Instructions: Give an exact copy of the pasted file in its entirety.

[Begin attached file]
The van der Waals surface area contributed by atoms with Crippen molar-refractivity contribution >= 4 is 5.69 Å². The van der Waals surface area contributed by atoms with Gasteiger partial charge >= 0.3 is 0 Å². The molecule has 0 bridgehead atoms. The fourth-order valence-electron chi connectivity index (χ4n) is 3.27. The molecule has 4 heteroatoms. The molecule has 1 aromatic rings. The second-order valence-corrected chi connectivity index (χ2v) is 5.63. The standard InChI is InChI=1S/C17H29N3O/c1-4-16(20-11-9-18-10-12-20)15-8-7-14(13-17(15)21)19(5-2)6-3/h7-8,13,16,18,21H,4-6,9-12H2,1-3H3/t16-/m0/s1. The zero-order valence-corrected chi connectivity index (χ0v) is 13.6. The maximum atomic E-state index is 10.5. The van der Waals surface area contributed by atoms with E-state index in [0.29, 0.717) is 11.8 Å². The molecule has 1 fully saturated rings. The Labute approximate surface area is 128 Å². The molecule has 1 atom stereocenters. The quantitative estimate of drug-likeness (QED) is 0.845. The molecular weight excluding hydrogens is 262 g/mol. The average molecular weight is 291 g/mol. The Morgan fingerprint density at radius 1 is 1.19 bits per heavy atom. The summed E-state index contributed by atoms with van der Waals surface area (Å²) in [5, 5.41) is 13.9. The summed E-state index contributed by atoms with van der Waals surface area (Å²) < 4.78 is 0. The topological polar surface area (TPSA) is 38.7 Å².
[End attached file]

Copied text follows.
The van der Waals surface area contributed by atoms with Crippen molar-refractivity contribution >= 4 is 5.69 Å². The van der Waals surface area contributed by atoms with Gasteiger partial charge >= 0.3 is 0 Å². The molecule has 0 bridgehead atoms. The fourth-order valence-electron chi connectivity index (χ4n) is 3.27. The molecule has 4 heteroatoms. The molecule has 1 aromatic rings. The second-order valence-corrected chi connectivity index (χ2v) is 5.63. The standard InChI is InChI=1S/C17H29N3O/c1-4-16(20-11-9-18-10-12-20)15-8-7-14(13-17(15)21)19(5-2)6-3/h7-8,13,16,18,21H,4-6,9-12H2,1-3H3/t16-/m0/s1. The zero-order valence-corrected chi connectivity index (χ0v) is 13.6. The maximum atomic E-state index is 10.5. The van der Waals surface area contributed by atoms with E-state index in [0.29, 0.717) is 11.8 Å². The molecule has 1 fully saturated rings. The Labute approximate surface area is 128 Å². The molecule has 1 atom stereocenters. The quantitative estimate of drug-likeness (QED) is 0.845. The molecular weight excluding hydrogens is 262 g/mol. The average molecular weight is 291 g/mol. The Morgan fingerprint density at radius 1 is 1.19 bits per heavy atom. The summed E-state index contributed by atoms with van der Waals surface area (Å²) in [5, 5.41) is 13.9. The summed E-state index contributed by atoms with van der Waals surface area (Å²) < 4.78 is 0. The topological polar surface area (TPSA) is 38.7 Å².